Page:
the days of book

Yesterday at lunch I finished reading an amazing Irish novel, At Swim Two Boys, written over a ten-year period by openly gay author Jamie O’Neill, whom many critics are calling the successor to James Joyce and Roddy Doyle. Fortunately I was eating lunch late, when few other people were still around, because I was a little embarrassed sitting in the cafeteria trying unsuccessfully to fight back my tears as I read the final few pages.

I strongly recommend this new Irish epic, but one caution: I think of myself as a reasonably literate person, and have always taken some pride in my vocabulary. This was the first book I’ve read, though, where I really did have to keep a dictionary nearby. And even that wasn’t always helpful, as a fair amount of the words I didn’t recognize weren’t just obscure, or just Irish regionalisms, or even just early 20th century usage, but were simultaneously obscure, early 20th century Irish regionalisms. The language is so beautiful and so rhythmic, though, evocative of Joyce, in fact, and much of the unknown vocabulary was at least guessable from context.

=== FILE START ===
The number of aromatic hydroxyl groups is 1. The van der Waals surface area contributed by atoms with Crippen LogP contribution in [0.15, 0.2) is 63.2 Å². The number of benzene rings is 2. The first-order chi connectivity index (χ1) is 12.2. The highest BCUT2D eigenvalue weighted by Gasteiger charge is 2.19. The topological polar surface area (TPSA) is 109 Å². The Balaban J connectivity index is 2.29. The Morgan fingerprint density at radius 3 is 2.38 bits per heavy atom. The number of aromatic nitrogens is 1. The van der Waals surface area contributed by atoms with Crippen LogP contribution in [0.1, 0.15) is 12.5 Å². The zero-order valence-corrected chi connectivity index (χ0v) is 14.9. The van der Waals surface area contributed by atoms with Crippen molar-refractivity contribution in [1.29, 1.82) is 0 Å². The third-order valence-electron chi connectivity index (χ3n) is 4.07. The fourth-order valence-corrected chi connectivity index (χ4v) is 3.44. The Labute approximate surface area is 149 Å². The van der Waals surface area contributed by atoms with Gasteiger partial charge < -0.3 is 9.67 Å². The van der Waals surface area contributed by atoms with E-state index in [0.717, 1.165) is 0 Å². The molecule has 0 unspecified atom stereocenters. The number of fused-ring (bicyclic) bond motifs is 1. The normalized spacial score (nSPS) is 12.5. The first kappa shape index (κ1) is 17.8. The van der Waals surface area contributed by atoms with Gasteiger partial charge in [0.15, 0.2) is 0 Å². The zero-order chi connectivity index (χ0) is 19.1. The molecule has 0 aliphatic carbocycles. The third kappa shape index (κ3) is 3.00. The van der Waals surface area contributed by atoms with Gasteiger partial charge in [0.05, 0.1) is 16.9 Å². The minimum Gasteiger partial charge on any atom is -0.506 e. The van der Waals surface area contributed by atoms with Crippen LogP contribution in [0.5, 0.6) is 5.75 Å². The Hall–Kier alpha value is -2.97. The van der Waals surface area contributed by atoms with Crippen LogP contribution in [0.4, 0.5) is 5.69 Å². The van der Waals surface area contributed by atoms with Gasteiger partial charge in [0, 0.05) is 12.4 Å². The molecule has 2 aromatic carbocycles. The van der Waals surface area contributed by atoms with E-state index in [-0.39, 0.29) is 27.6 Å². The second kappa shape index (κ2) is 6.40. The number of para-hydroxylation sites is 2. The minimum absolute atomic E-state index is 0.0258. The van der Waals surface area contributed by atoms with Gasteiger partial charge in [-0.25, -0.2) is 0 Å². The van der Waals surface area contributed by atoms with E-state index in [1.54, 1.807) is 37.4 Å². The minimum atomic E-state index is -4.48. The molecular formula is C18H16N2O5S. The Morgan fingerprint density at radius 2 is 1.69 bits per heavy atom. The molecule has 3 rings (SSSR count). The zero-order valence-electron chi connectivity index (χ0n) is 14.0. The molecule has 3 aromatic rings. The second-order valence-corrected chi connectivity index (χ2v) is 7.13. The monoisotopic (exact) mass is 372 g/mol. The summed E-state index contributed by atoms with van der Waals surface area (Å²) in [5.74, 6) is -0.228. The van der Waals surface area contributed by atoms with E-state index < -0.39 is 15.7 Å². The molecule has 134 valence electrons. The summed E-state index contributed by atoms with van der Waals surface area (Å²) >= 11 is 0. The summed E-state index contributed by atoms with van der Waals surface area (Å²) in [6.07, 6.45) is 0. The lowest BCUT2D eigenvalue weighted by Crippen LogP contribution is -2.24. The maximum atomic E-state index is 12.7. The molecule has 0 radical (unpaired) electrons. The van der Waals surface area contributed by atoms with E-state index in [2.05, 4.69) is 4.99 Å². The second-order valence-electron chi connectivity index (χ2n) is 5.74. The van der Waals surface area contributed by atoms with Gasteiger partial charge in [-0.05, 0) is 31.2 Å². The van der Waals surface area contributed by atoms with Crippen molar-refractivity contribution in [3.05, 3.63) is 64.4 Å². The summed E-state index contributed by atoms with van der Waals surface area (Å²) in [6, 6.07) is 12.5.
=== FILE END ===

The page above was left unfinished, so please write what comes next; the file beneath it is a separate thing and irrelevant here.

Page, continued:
Now I’m jumping on the bandwagon and turning my attention to The DaVinci Code, while also finishing up the last half of Brian Greene’s The Elegant Universe.

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